When using nodes that are flexible about the type of data they can work with, you can choose the data type that you need for your composition.

To see the data types that a port can be changed to, right-click on the port and look at the Set Data Type submenu. (Only ports with changeable types have a Set Data Type submenu.)

Changed in Vuo 2.0The Set Data Type menu now appears for all changeable data types, not just generic data types. You no longer need to change the data type back to generic before changing it to a different type.

Generic data types

The Generic menu item means that the port has a generic data type — a stand-in for when the port’s data type hasn’t been decided yet.

For example, when you first put a Hold Value node on the canvas, its Value input port and Held Value output port both have a generic data type.

Changing the data type

When a port has a changeable data type, one way to change it is to use the Set Data Type submenu. Another is to connect a cable.

When you start drawing a data-and-event cable from a port with a changeable data type (or indeed from any port), Vuo fades out the ports with incompatible data types, leaving the ports that the cable can potentially connect to. Here are some examples of the kinds of connections you can make.

Connect an unchangeable port to a generic port — The Make Cube node has a Material input port that controls how the sides of the cube are painted. The port has a changeable data type that starts out generic and can be changed to Color, Graphics Shader, or Image. If you put a Make Cube node on the canvas and connect a cable carrying Image data to it, then the port’s data type changes from generic to Image.

Connect an unchangeable port to a changeable port — Following on the previous example, suppose you change your mind and decide you’d like to paint the cube with a Graphics Shader instead of an Image. If you connect a cable between the Material port and a port of type Graphics Shader, then the Material port’s data type changes from Image to Graphics Shader.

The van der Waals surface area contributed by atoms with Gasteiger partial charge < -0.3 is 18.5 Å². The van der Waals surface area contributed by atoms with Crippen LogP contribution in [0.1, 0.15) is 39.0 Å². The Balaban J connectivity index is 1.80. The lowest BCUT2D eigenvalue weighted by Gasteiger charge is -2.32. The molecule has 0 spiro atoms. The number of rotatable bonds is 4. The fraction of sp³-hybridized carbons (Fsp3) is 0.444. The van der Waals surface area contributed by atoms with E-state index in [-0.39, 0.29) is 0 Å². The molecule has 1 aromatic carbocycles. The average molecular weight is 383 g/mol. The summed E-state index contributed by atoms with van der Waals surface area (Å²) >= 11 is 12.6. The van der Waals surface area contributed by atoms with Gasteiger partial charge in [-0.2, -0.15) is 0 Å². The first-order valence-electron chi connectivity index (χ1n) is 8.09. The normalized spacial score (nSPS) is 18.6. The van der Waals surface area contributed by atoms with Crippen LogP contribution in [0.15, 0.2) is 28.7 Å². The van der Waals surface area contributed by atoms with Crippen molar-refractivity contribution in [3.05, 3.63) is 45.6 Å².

Sometimes there are different ways that you could make the connection depending on what you’re trying to accomplish, so Vuo presents some suggestions and asks you to choose. For example, if you’re connecting an Add node’s Real output port to a 2D Point input port, you might want to change the Add node’s output port from Real to 2D Point. Or you might want to keep the Add node’s output port a Real and use it to control the X-coordinate of the 2D Point. You can choose either of those options (among others) from the menu presented when you drop the cable onto the 2D Point port.

Changed in Vuo 2.0This menu now gives you the option to change the port's data type.

Connect a changeable port to a changeable port — When connecting two ports that both have changeable data types, you’re likely to have even more options. If you drag a cable from an Add node’s Real output port and drop it onto a different Add node’s 2D Point input port, you can opt to change the input port’s data type to Real or insert various type converters. If you drag a cable in the other direction, from the input port to the output port, you instead have the option to change the output port’s data type to 2D Point.

Groups of ports that share the same data type

When you connect cables between two ports of changeable data types, their data types become synchronized. If you change one port’s data type, then the other port’s data type automatically changes to match.

Some nodes have ports that are synchronized with each other. The Subtract node is an example. It can subtract two Integers, resulting in another Integer; two 3D Points, resulting in another 3D Point; and so on. When you change the data type of one of the node’s ports, that automatically changes the data types of the other ports as well.

On a few nodes, one group of ports shares the same data type and a separate group of ports shares another data type. The Process List node is an example. The Start Processing port has a list data type, and the Item port outputs the items of that list. So if Start Processing has type List of Text, Item must have type Text. Similarly, the Finished Processing port has a list data type, and its items must match the type of Processed Item. But Processed Item doesn’t have to match the type of Item.

You can see which ports on a node share a data type by selecting Set Data Type > Generic for each port, then opening the port popovers and observing the numbers on the generic data types (generic #1, generic #2, etc.).